St. George Hotel Fire Report
The fire brand problem was multiplied as the floors of the Clark
Building collapsed. Flaming brands found their way into the open
or failed windows of apartments and
landed on the rooftops of surrounding buildings. Exposed apartments
had to be checked
and rechecked to ensure that the contents did not ignite. Two
companies and a Battalion
Chief were assigned as a “Brand Patrol Group” for
the rest of the neighborhood.
Two apartments at 60 Pineapple Street were found in flames and
After a search and evacuation of residents was accomplished, additional
hose lines were
operated from the roof of this building into the rear of the Clark
and Marquee Buildings.
Hose lines were also operated from the roof and from all floors
of the Weller
building into the Marquee Building on the Exposure 4 side. The
fire doors between the
two buildings held until the firefighters could evacuate the Weller
Building and get their
lines in place to attack the fire.
A tower ladder was set up in the street in front of 60 Pineapple
over the rooftop into the fire building. Three additional tower
ladders operated into the
front of the Clark Building to extinguish the fire. The collapse
zone was maintained and
fortunately the fire building did not collapse significantly outside
As the danger from the fire decreased, the residents of Exposure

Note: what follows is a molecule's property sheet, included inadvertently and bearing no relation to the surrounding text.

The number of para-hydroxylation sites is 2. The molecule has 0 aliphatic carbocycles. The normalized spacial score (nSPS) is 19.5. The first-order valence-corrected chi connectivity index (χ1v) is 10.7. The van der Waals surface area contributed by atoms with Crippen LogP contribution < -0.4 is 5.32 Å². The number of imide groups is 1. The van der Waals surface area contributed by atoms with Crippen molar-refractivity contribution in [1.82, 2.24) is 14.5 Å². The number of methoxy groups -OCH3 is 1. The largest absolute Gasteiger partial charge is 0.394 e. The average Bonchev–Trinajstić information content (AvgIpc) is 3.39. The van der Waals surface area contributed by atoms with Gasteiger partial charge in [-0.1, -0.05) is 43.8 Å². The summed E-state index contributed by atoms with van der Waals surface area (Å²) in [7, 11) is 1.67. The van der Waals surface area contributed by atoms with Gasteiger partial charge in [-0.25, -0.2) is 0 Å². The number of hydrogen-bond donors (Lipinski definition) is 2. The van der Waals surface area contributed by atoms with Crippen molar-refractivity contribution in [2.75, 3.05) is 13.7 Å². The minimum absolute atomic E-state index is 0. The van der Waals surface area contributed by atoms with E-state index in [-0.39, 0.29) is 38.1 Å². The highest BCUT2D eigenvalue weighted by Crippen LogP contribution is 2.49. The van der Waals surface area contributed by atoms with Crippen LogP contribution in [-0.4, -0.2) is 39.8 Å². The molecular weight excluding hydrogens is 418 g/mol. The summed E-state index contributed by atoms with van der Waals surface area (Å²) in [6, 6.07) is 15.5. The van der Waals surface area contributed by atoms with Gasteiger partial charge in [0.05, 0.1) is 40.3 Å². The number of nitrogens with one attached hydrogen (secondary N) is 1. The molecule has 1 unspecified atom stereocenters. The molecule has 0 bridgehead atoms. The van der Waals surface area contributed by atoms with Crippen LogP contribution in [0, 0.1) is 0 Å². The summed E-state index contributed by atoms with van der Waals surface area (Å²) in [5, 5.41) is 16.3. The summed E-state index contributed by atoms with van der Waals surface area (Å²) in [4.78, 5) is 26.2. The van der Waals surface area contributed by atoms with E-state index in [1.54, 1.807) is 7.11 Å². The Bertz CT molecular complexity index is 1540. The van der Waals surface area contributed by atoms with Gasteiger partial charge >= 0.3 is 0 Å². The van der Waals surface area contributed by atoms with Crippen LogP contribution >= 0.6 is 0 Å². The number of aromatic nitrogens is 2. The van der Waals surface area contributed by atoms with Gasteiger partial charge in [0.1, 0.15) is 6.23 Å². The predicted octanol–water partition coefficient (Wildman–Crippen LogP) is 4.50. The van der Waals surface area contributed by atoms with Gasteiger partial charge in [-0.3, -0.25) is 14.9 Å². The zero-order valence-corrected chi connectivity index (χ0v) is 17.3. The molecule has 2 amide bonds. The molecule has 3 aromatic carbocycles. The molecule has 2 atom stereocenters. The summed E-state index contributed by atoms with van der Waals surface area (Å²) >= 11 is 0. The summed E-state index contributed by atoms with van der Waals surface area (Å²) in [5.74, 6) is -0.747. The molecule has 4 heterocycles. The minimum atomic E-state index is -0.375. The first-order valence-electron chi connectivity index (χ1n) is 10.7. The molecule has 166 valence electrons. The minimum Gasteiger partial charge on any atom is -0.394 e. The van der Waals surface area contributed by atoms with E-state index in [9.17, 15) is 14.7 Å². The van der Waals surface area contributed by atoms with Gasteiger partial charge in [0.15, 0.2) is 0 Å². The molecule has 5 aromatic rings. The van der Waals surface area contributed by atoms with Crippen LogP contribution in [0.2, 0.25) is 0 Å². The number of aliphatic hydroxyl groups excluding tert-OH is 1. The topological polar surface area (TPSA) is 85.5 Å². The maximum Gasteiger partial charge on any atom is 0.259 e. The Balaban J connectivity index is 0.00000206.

1 at 52 Clark
Street were removed to safety. This building suffered only slight
water damage from the
hose lines that were used to protect it from the radiant heat.
The masonry bearing walls were all that remained of the original
Virtually all combustible materials had been consumed. Residents
of many of the surrounding buildings were not allowed back into
their apartments until the walls were
demolished due to the collapse danger. Fire companies remained
on the scene for several days putting out spot fires.
The communication requirements for this Incident were a major
FDNY made extensive use of portable radios or handi-talkies (HT’s)
to coordinate tactical operations on the fireground. The HT’s
are distributed as follows:
2 HT’s for each Deputy Chief and Battalion Chief
3 or 4 HT’s for each Ladder Company
At least 2 HT’s for each Engine, Squad or Rescue Company
At most multiple alarm incidents, the command officers use a Command
while companies use a Tactical Channel. Battalion and Deputy Chiefs
monitor and communicate on the Command Channel while their aides
monitor the Tactical Channel.
The Field Communication Unit (Field Com) responded automatically
on the second alarm. Battalion Chief 32 was assigned as communications
coordinator at 4:25 a.m.
with a listing of all units assigned to the incident up to that
point in time.
The Communications Coordinator ensures that all of the units
already on the
scene are on the proper Tactical and Command channels, then monitors
channel for urgent transmissions.
The size of this incident required both of the tactical channels
available in this
area of the city. One tactical channel was used for the Clark
Street Branch and the other
for the Pineapple Street Branch. Only one Command Frequency is
available in this area
of Brooklyn, a second would have been useful if it had been available.
The Communications Coordinator remains in close contact with
Commander and maintains a status board which keeps record of the
Branch and Sector
assignments, the units operating in each area and the companies
that are available in the
staging area. The Command Control Chart is maintained at the Command
Post in a
graphic format for easy reference.
The Computer Assisted Dispatch Operations (CADO) Unit also responds
second alarm and reports to the Communications Coordinator.
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